Windows Server 2003 brings several much-needed administrative enhancements to Active Directory, including improvements to Active Directory's administrative tools and features that enable you to change what used to be one-time, irreversible domain design decisions.
All the Active Directory administrative tools have been updated with new features. These features are most noticeable in Active Directory Users and Computers, which is where administrators typically spend most of their time. These features include
Drag and drop? Finally, you can drag and drop items in Active Directory. For example, Figure 5.3 shows several users being dragged from one organizational unit (OU) to another. This change makes Active Directory administration much faster and more intuitive.
Show effective permissions? This feature enables you to select an object and see the effective permissions a given security principal will have on that object. Extremely useful for security troubleshooting, show effective permissions is a fast way to sort through complex chains of permissions inheritance to see exactly which permissions a user or group has.
Show inheritance parent? This feature shows the parent from which an object inherits its permissions. Previously, Active Directory simply showed you which permissions were inherited; it didn't show you from where the permissions came. This new feature makes locating the source of an undesired permission and correcting it easier.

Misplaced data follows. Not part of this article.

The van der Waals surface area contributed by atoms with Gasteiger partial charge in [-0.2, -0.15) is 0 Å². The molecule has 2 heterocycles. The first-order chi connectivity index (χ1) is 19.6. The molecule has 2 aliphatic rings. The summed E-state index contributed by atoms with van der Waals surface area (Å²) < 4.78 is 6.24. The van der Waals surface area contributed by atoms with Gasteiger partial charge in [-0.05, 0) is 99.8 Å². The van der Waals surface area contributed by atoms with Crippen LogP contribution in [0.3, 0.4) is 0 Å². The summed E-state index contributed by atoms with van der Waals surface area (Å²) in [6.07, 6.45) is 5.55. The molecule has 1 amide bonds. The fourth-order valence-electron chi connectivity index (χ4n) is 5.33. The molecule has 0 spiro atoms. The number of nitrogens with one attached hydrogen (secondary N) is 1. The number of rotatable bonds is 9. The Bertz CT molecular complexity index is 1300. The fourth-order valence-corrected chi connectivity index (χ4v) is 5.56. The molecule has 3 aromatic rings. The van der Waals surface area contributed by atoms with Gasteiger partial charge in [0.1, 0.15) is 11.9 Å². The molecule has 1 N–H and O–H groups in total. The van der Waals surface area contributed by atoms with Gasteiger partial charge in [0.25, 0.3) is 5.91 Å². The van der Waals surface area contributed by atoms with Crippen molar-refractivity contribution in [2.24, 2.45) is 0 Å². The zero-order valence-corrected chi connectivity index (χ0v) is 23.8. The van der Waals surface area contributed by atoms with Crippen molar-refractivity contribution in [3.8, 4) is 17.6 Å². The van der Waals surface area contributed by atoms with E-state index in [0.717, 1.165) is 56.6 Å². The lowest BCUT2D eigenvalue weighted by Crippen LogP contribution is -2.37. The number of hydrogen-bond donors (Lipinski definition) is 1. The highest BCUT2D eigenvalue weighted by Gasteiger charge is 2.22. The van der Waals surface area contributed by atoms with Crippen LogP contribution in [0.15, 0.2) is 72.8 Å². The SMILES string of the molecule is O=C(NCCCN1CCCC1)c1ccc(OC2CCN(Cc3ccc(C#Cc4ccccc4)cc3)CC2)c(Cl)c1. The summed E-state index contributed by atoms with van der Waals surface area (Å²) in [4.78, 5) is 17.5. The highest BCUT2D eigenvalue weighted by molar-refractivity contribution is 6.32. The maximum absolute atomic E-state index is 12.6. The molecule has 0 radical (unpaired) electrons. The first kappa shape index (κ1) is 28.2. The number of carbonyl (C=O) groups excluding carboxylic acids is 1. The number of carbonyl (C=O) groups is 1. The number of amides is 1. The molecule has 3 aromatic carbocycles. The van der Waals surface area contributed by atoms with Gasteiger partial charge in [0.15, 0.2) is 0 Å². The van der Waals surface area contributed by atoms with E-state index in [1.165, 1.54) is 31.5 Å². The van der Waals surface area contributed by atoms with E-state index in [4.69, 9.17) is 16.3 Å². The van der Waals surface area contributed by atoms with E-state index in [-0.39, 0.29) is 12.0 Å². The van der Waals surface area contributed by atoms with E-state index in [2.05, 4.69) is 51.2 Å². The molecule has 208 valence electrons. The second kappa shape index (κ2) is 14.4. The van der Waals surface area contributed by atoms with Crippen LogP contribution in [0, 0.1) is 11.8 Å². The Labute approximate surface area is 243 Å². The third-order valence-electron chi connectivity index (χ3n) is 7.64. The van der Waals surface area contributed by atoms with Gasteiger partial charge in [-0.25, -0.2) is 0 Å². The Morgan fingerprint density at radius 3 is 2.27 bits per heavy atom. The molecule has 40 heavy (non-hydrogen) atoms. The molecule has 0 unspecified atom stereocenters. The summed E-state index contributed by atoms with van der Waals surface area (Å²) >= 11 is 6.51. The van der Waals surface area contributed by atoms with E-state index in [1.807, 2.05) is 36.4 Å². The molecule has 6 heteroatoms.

Multiselect? You can now select multiple objects in Active Directory and change specific attributes for all the objects at once. For example, Figure 5.4 shows several user objects selected and the resulting Properties dialog box. You can use check boxes to determine which attribute changes will be applied to all the selected users.
These new improvements seem relatively minor, but they will make a big difference in your day-to-day administrative tasks.
Anothervaluable new feature in Active Directory Users and Computers is Saved Queries. This feature lets you create Active Directory queries, effectively filtering Active Directory for specific objects. You can then save the queries and execute them as often as necessary. Query results appear in the right pane of the console, where you can use multiselect to immediately alter the objects' attributes. For example, Figure 5.5 shows a saved query that selects all users who haven't logged on in the past 30 days. You could then multiselect those users and disable their accounts, expire their passwords, and so on.
A new feature of Active Directory Users and Computers, Resultant Set of Policy (RSOP) lets you quickly analyze the policies that would apply to a specific security principal given their locations in a specific container in Active Directory. To start the tool, you can click any container or security principal and select RSOP (Planning) from the pop-up menu. You'll see a screen similar to the one in Figure 5.6, which enables you to select both a user and a computer account or a container in which you want to place a user or computer account.
Next, you can set various options. For example, in Figure 5.7, you can decide whether to simulate the security principal being dialed in or over a slow network connection. Keep in mind that Active Directory now supports slow link detection and therefore doesn't send the same policies over a slow link that it would over a higher-speed link. The RSOP tool has about a half-dozen option screens. When you've selected all the options you want, check the Skip to the Final Page check box to accept the defaults on the remaining options.